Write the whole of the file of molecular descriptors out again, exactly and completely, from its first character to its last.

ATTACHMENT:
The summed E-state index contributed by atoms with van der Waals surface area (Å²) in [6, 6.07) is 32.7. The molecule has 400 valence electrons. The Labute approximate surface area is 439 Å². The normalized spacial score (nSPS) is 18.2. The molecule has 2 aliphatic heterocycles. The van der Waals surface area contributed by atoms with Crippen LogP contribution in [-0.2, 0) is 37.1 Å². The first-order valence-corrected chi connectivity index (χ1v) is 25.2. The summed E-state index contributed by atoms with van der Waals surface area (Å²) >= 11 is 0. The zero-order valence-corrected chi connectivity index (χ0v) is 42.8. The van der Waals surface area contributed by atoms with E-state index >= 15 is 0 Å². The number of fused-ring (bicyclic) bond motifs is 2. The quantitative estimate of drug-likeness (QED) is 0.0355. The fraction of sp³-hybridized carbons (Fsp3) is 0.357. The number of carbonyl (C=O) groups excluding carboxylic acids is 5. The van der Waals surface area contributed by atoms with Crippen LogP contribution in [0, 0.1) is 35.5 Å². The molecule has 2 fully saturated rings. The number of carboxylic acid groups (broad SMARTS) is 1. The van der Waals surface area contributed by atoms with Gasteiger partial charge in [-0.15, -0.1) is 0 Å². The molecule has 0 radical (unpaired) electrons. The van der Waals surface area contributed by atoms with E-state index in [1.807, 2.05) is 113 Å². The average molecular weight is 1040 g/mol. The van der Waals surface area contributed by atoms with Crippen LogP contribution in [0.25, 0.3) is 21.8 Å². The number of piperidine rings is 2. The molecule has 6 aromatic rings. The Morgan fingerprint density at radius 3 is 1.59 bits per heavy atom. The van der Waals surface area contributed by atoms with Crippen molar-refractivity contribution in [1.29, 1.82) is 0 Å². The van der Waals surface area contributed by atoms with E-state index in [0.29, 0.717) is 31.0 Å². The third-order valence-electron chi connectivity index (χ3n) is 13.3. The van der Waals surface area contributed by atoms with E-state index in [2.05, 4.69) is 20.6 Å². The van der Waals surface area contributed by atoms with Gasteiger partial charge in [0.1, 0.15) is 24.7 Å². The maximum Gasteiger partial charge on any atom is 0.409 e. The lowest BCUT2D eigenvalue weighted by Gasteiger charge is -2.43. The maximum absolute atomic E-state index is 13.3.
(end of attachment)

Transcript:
The summed E-state index contributed by atoms with van der Waals surface area (Å²) in [6, 6.07) is 32.7. The molecule has 400 valence electrons. The Labute approximate surface area is 439 Å². The normalized spacial score (nSPS) is 18.2. The molecule has 2 aliphatic heterocycles. The van der Waals surface area contributed by atoms with Crippen LogP contribution in [-0.2, 0) is 37.1 Å². The first-order valence-corrected chi connectivity index (χ1v) is 25.2. The summed E-state index contributed by atoms with van der Waals surface area (Å²) >= 11 is 0. The zero-order valence-corrected chi connectivity index (χ0v) is 42.8. The van der Waals surface area contributed by atoms with E-state index >= 15 is 0 Å². The number of fused-ring (bicyclic) bond motifs is 2. The quantitative estimate of drug-likeness (QED) is 0.0355. The fraction of sp³-hybridized carbons (Fsp3) is 0.357. The number of carbonyl (C=O) groups excluding carboxylic acids is 5. The van der Waals surface area contributed by atoms with Crippen LogP contribution in [0, 0.1) is 35.5 Å². The molecule has 2 fully saturated rings. The number of carboxylic acid groups (broad SMARTS) is 1. The van der Waals surface area contributed by atoms with Gasteiger partial charge in [-0.15, -0.1) is 0 Å². The molecule has 0 radical (unpaired) electrons. The van der Waals surface area contributed by atoms with E-state index in [1.807, 2.05) is 113 Å². The average molecular weight is 1040 g/mol. The van der Waals surface area contributed by atoms with Crippen LogP contribution in [0.25, 0.3) is 21.8 Å². The number of piperidine rings is 2. The molecule has 6 aromatic rings. The Morgan fingerprint density at radius 3 is 1.59 bits per heavy atom. The van der Waals surface area contributed by atoms with Crippen molar-refractivity contribution in [1.29, 1.82) is 0 Å². The van der Waals surface area contributed by atoms with E-state index in [0.29, 0.717) is 31.0 Å². The third-order valence-electron chi connectivity index (χ3n) is 13.3. The van der Waals surface area contributed by atoms with E-state index in [2.05, 4.69) is 20.6 Å². The van der Waals surface area contributed by atoms with Gasteiger partial charge in [0.1, 0.15) is 24.7 Å². The maximum Gasteiger partial charge on any atom is 0.409 e. The lowest BCUT2D eigenvalue weighted by Gasteiger charge is -2.43. The maximum absolute atomic E-state index is 13.3.